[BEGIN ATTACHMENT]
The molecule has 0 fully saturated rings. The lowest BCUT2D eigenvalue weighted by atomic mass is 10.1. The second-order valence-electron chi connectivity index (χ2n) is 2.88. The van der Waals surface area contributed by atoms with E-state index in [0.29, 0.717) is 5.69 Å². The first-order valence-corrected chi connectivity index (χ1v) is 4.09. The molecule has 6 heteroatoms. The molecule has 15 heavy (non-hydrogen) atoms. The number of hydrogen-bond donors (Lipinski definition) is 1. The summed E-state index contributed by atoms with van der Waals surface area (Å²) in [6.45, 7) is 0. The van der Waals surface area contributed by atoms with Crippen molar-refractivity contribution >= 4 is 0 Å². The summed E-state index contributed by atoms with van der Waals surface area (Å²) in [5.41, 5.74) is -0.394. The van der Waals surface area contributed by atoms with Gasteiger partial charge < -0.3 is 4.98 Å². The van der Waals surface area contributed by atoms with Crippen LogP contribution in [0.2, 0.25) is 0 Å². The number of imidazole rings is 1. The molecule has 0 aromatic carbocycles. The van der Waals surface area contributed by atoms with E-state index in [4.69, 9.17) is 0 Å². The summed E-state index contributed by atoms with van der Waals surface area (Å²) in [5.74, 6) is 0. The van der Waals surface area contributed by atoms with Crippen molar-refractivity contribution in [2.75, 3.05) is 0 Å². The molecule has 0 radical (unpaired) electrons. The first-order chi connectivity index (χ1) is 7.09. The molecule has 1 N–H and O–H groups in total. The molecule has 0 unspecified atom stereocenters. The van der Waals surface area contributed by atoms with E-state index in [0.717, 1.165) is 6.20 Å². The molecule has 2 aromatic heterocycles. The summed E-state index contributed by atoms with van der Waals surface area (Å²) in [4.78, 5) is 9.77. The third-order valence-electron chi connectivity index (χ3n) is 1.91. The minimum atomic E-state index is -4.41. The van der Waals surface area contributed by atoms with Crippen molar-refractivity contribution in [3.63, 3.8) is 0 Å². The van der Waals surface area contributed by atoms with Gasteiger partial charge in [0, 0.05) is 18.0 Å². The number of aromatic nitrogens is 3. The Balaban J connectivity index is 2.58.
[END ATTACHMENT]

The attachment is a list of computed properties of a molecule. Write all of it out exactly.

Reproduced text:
The molecule has 0 fully saturated rings. The lowest BCUT2D eigenvalue weighted by atomic mass is 10.1. The second-order valence-electron chi connectivity index (χ2n) is 2.88. The van der Waals surface area contributed by atoms with E-state index in [0.29, 0.717) is 5.69 Å². The first-order valence-corrected chi connectivity index (χ1v) is 4.09. The molecule has 6 heteroatoms. The molecule has 15 heavy (non-hydrogen) atoms. The number of hydrogen-bond donors (Lipinski definition) is 1. The summed E-state index contributed by atoms with van der Waals surface area (Å²) in [6.45, 7) is 0. The van der Waals surface area contributed by atoms with Crippen molar-refractivity contribution >= 4 is 0 Å². The summed E-state index contributed by atoms with van der Waals surface area (Å²) in [5.41, 5.74) is -0.394. The van der Waals surface area contributed by atoms with Gasteiger partial charge < -0.3 is 4.98 Å². The van der Waals surface area contributed by atoms with Crippen LogP contribution in [0.2, 0.25) is 0 Å². The number of imidazole rings is 1. The molecule has 0 aromatic carbocycles. The van der Waals surface area contributed by atoms with E-state index in [4.69, 9.17) is 0 Å². The summed E-state index contributed by atoms with van der Waals surface area (Å²) in [5.74, 6) is 0. The van der Waals surface area contributed by atoms with Crippen molar-refractivity contribution in [2.75, 3.05) is 0 Å². The molecule has 0 radical (unpaired) electrons. The first-order chi connectivity index (χ1) is 7.09. The molecule has 1 N–H and O–H groups in total. The molecule has 0 unspecified atom stereocenters. The van der Waals surface area contributed by atoms with E-state index in [0.717, 1.165) is 6.20 Å². The molecule has 2 aromatic heterocycles. The summed E-state index contributed by atoms with van der Waals surface area (Å²) in [4.78, 5) is 9.77. The third-order valence-electron chi connectivity index (χ3n) is 1.91. The minimum atomic E-state index is -4.41. The van der Waals surface area contributed by atoms with Crippen molar-refractivity contribution in [3.63, 3.8) is 0 Å². The van der Waals surface area contributed by atoms with Gasteiger partial charge in [0, 0.05) is 18.0 Å². The number of aromatic nitrogens is 3. The Balaban J connectivity index is 2.58.